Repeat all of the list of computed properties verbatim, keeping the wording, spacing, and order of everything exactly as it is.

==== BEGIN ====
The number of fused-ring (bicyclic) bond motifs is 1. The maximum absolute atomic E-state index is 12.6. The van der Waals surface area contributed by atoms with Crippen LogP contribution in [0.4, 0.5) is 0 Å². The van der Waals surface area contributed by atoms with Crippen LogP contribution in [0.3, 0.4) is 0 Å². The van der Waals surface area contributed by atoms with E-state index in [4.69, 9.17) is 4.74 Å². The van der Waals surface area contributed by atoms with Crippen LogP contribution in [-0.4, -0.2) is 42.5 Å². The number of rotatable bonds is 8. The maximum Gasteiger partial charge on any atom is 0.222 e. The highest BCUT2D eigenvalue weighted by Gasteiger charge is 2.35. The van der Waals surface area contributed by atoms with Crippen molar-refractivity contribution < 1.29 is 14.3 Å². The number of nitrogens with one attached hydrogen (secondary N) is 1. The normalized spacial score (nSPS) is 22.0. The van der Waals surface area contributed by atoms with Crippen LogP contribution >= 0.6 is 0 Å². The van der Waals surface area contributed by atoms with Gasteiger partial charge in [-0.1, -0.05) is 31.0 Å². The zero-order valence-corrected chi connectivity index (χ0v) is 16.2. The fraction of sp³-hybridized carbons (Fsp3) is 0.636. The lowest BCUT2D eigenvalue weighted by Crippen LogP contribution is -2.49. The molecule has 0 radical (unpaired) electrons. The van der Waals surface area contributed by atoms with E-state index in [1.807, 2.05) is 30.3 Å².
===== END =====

The number of fused-ring (bicyclic) bond motifs is 1. The maximum absolute atomic E-state index is 12.6. The van der Waals surface area contributed by atoms with Crippen LogP contribution in [0.4, 0.5) is 0 Å². The van der Waals surface area contributed by atoms with Crippen LogP contribution in [0.3, 0.4) is 0 Å². The van der Waals surface area contributed by atoms with E-state index in [4.69, 9.17) is 4.74 Å². The van der Waals surface area contributed by atoms with Crippen LogP contribution in [-0.4, -0.2) is 42.5 Å². The number of rotatable bonds is 8. The maximum Gasteiger partial charge on any atom is 0.222 e. The highest BCUT2D eigenvalue weighted by Gasteiger charge is 2.35. The van der Waals surface area contributed by atoms with Crippen molar-refractivity contribution < 1.29 is 14.3 Å². The number of nitrogens with one attached hydrogen (secondary N) is 1. The normalized spacial score (nSPS) is 22.0. The van der Waals surface area contributed by atoms with Crippen LogP contribution >= 0.6 is 0 Å². The van der Waals surface area contributed by atoms with Gasteiger partial charge in [-0.1, -0.05) is 31.0 Å². The zero-order valence-corrected chi connectivity index (χ0v) is 16.2. The fraction of sp³-hybridized carbons (Fsp3) is 0.636. The lowest BCUT2D eigenvalue weighted by Crippen LogP contribution is -2.49. The molecule has 0 radical (unpaired) electrons. The van der Waals surface area contributed by atoms with E-state index in [1.807, 2.05) is 30.3 Å².